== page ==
Unconditional Love: Emails Show Ousted Iowa Official’s Tupac Fixation
When Iowa Department of Human Services Director Jerry Foxhoven was told to resign on June 17, it was his first work day after he sent an agency-wide email telling employees to mark Shakur's birthday over the weekend by listening to one of his songs
The director of Iowa's social services agency was a huge fan of the late rapper Tupac Shakur, and he frequently let his subordinates know it.
Emails obtained by The Associated Press show that Iowa Department of Human Services Director Jerry Foxhoven routinely sent messages to employees lauding Shakur's music and lyrics even after at least one complained to lawmakers. Then last month, he sent another such email to all 4,300 agency employees. He was abruptly ousted from his job the next work day.
Foxhoven, 66, told employees that he had been a huge fan of the hip-hop artist for years. He hosted weekly "Tupac Fridays" to play his music in the office. He traded lyrics with employees and he marked his own 65th birthday with Shakur-themed cookies, including ones decorated with the words "Thug life."
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The agency released 350 pages of emails with the words "Tupac" or "2Pac" sent to and from Foxhoven during his two-year tenure in response to an AP request. They show that Foxhoven marked the anniversary of Shakur's death, shared one of his lyrics about love on Valentine's Day and used the rapper's image to try to improve the agency's culture. He told colleagues he was inspired by lyrics that included: "It's time for us as a people to start makin' some changes."
While some employees praised Foxhoven for using Shakur to inject levity and inspiration into a stressful workplace, at least one complained to lawmakers about it last year, according to the emails provided under the open records law. And when Gov. Kim Reynolds told Foxhoven to resign on June 17, it was his first work day after he sent an agency-wide email telling employees to mark Shakur's birthday over the weekend by listening to one of his songs.
The timing of Foxhoven's mass email, which featured a large image of the rapper smiling, and his resignation has fueled speculation among employees that the two events are linked. But like the question of who fatally shot Shakur in Las Vegas in 1996, the reason for Foxhoven's forced departure remains a mystery.
A spokesman for the governor wouldn't confirm or deny that Foxhoven's email figured into her surprise request for his resignation.
"As the governor has said, a lot of factors contributed to the resignation of Jerry Foxhoven and now Gov. Reynolds is looking forward to taking DHS in a new direction," said spokesman Pat Garrett.
The governor's office has refused to elaborate on those factors, despite an Iowa law that requires state agencies to release the "documented reasons and rationale" when employees resign instead of being terminated.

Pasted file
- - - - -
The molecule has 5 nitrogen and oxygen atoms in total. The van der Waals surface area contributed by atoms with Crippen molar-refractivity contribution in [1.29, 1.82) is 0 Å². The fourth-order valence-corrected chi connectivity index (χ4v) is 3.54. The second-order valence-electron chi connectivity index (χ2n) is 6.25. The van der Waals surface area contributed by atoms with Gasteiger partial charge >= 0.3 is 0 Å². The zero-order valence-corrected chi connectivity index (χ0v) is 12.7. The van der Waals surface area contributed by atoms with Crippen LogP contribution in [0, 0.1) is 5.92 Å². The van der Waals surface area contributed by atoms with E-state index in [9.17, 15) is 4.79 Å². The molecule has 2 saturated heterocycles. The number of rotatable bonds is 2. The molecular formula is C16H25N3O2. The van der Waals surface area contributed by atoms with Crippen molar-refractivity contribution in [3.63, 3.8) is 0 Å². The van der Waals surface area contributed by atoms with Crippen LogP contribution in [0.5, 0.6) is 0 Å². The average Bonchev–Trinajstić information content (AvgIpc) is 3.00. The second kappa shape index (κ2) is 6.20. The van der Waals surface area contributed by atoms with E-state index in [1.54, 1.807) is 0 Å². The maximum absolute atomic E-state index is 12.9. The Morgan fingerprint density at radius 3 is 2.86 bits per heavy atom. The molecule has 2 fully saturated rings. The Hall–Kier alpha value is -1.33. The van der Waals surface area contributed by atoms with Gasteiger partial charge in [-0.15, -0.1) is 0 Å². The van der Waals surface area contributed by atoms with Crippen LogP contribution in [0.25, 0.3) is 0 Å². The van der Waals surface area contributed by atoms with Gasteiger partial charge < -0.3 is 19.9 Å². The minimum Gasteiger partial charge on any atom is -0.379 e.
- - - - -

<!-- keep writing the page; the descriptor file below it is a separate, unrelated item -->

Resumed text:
Foxhoven's ouster came amid multiple controversies involving the agency, which has a nearly $7 billion annual budget. They included difficult contract negotiations with managed care companies that run the Medicaid program, a trial detailing alleged mistreatment of boys at a state juvenile home, and an uptick in deaths at a center for the disabled. Still, Foxhoven's job had not appeared to be in danger.
Reynolds had appointed Foxhoven, a longtime Drake University law professor, to run the agency in 2017 amid concerns about its handling of cases of children who died from abuse and neglect.
Foxhoven said in a text message that he believed Reynolds had made the decision to "go in a different direction" before he sent the June 14 email. He said he wasn't given a reason for the resignation request but that he doubted Shakur was a factor.
The email included what Foxhoven called an inspirational quote from the artist: "Pay no mind to those who talk behind your back, it simply means that you are 2 steps ahead." Foxhoven noted that, in addition to Shakur's birthday, he was celebrating his two-year anniversary as director and he thanked the staff for their work.
Foxhoven said he sent the message, which was similar to an email he sent the prior year to mark the day, to break down racist stereotypes about rap music.
Several employees reacted positively with notes to Foxhoven — but one noted that the view wasn't universally shared.
"I love your 2pac messages ... and the fact that you still send them (despite the haters) makes me appreciate them even more," employee Lisa Bender wrote.
"I agree totally. I am going to hang in there on him -- despite all of the naysayers," Foxhoven responded.